Meanwhile, there seems to have been a slight oversight in releasing the software. Insha’ Allah we can get them to devote a few minutes of tawajjuh to this and rebuild the executable they distribute.

The problem is this: the app depends on [something related to] the Jet DB Engine, which is not only deprecated, but does not run natively under 64 bit versions of Windows. This does not mean that the software cannot run under 64-bit OSes, but rather the OS needs to know to run it app as a 32-bit app. Unfortunately Visual Studio compiles apps by default as platform agnostic, and 64-bit users receive an error. IIRC the error is something like “Microsoft.Jet.OleDb.4.0 provider is not registered on the local machine.”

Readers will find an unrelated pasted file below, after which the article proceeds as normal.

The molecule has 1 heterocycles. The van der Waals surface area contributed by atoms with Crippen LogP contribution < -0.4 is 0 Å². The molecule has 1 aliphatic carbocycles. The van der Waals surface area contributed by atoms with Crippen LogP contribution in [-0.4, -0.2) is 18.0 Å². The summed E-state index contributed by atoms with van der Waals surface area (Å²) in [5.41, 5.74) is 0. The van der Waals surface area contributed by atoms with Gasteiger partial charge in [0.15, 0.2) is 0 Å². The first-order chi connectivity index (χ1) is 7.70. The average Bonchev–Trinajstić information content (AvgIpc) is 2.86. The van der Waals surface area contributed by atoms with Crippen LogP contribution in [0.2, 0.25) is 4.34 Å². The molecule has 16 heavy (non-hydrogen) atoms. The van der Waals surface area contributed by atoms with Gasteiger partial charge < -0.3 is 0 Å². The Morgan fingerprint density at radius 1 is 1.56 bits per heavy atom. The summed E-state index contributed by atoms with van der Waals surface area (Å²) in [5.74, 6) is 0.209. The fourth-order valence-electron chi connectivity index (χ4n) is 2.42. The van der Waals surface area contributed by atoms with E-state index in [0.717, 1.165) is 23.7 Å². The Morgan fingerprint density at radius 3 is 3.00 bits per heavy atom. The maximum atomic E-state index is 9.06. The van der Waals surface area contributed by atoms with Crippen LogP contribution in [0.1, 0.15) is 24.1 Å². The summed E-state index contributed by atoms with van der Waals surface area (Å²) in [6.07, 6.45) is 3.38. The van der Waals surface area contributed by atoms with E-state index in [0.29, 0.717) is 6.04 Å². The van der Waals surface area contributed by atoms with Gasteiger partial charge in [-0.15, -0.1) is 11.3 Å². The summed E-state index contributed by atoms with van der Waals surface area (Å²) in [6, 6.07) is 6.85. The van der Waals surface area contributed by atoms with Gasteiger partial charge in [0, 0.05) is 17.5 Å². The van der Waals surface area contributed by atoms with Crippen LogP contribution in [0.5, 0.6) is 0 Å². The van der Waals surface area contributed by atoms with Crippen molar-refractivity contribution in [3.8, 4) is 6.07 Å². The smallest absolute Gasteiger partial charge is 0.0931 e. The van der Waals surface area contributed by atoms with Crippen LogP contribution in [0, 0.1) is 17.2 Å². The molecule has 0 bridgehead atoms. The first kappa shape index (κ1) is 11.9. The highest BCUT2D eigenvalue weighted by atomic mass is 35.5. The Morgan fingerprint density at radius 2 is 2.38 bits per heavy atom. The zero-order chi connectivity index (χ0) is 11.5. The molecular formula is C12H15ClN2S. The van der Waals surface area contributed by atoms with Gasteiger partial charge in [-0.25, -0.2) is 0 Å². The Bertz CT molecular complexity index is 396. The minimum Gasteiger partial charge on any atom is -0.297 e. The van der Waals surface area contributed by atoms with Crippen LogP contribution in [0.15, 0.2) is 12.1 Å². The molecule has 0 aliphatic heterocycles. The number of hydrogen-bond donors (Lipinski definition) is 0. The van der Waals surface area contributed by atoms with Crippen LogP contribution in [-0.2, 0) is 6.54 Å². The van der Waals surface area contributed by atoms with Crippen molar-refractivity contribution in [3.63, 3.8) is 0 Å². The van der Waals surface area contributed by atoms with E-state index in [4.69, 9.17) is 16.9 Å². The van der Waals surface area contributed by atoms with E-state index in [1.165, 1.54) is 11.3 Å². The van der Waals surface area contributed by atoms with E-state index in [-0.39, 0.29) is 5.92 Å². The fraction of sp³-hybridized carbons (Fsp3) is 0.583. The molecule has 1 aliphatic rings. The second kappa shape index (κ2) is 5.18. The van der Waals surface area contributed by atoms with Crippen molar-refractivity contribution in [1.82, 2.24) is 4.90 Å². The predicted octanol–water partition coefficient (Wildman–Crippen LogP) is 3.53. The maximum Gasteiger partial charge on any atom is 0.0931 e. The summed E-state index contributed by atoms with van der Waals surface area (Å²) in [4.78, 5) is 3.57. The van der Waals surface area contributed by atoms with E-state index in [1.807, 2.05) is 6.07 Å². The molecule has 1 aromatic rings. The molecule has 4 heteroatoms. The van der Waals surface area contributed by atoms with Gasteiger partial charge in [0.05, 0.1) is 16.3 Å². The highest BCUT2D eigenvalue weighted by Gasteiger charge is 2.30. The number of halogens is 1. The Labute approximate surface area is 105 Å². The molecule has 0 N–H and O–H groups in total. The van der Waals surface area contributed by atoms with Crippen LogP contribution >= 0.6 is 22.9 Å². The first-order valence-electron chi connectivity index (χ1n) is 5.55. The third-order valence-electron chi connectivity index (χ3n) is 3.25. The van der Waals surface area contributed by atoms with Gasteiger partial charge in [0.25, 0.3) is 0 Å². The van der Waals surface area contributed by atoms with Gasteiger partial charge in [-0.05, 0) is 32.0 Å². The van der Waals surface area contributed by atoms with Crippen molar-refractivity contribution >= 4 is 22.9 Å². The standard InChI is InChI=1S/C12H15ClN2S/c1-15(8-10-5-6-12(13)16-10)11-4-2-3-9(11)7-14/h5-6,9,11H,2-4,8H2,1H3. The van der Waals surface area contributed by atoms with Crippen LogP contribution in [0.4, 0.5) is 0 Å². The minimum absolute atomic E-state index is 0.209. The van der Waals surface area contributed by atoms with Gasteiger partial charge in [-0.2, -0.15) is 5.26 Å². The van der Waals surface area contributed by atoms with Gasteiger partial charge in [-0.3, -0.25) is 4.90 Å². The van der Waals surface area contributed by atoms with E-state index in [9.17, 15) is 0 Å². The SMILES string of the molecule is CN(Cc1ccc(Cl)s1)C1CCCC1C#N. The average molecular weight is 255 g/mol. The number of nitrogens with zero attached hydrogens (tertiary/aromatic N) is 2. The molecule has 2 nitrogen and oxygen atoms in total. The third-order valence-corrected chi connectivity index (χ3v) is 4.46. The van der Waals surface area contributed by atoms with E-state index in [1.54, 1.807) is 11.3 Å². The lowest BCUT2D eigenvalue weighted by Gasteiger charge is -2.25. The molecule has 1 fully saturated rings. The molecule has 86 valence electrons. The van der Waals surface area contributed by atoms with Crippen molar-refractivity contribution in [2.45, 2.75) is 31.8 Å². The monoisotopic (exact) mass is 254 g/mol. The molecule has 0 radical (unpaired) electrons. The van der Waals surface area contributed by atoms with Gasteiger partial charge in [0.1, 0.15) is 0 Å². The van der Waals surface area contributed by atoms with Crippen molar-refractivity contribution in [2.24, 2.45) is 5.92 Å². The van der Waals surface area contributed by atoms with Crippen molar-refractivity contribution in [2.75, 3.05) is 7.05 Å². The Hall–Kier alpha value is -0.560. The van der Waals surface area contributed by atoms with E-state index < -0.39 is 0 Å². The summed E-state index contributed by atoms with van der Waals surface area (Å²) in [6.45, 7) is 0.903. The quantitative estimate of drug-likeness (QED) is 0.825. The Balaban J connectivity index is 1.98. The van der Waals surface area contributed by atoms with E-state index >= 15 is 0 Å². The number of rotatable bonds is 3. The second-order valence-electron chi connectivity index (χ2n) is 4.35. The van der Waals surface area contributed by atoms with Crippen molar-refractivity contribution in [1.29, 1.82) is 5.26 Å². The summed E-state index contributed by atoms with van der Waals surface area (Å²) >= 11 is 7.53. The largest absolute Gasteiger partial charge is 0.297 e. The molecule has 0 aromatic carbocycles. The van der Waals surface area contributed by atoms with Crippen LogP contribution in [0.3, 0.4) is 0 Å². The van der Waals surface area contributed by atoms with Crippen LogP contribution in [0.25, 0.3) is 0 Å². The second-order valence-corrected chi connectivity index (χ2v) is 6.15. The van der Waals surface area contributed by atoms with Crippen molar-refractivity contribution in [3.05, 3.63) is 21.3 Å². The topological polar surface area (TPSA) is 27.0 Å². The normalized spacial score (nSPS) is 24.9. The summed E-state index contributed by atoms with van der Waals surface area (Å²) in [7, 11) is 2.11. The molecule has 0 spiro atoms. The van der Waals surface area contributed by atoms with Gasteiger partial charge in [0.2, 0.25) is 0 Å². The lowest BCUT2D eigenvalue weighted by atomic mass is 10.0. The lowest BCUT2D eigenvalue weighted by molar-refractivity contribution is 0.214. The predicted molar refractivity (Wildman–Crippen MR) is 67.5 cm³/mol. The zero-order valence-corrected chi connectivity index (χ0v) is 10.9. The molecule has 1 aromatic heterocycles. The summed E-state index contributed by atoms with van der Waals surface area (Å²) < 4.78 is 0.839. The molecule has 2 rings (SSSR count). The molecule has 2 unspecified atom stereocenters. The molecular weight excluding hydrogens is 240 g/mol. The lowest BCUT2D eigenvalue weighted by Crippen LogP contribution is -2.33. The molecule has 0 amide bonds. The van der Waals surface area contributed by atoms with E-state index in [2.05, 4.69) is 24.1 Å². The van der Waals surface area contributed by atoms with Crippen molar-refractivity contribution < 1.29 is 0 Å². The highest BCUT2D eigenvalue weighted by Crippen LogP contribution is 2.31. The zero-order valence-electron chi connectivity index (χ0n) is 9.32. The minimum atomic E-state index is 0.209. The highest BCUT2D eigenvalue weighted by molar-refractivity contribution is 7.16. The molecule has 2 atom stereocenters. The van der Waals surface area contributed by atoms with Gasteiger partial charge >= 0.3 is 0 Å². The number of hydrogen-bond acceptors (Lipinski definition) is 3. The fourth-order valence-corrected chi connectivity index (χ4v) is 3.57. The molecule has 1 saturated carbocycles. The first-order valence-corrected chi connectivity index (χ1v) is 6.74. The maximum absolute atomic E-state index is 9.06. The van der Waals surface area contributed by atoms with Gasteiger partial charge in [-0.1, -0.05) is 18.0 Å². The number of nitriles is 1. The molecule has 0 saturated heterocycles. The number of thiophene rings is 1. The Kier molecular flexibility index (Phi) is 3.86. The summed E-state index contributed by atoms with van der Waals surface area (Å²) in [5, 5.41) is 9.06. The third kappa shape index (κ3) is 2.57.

While we wait for a fixed version, there is a fix you can perform locally. To change the 32-bit execution flag, just run:

CoreFlags.exe FatawaeRazaviya.exe /32BIT+

(Determining the full path for each of these executables is left as an exercise for the reader.)

CoreFlags is a part of the .NET SDK. If this is not already installed, download the latest version of the installer. (You can use the “for Windows 7” version on Vista – and it will probably correspond to the version of .NET you have installed.) In the installer, you only need to check: Developer Tools > Windows Development Tools > .NET Development Tools.


After changing this one flag, the app will work beautifully, assuming you have taken the necessary language setup steps.

Allah reward Ala Hazrat رضی اللہ عنہ and Hazrat Maulana Ilyas Qadiri and all of those working for Dawat-e Islami, and especially the programmers and ulama who have taken part in this effort a thousand times for every click of every user, and 100,000 times for every time someone acts on a point learned from a work prepared or question answered using this software.

I’m not really a Windows or .NET person, so if I’ve made any mistake in my explanation, forgive me and correct me.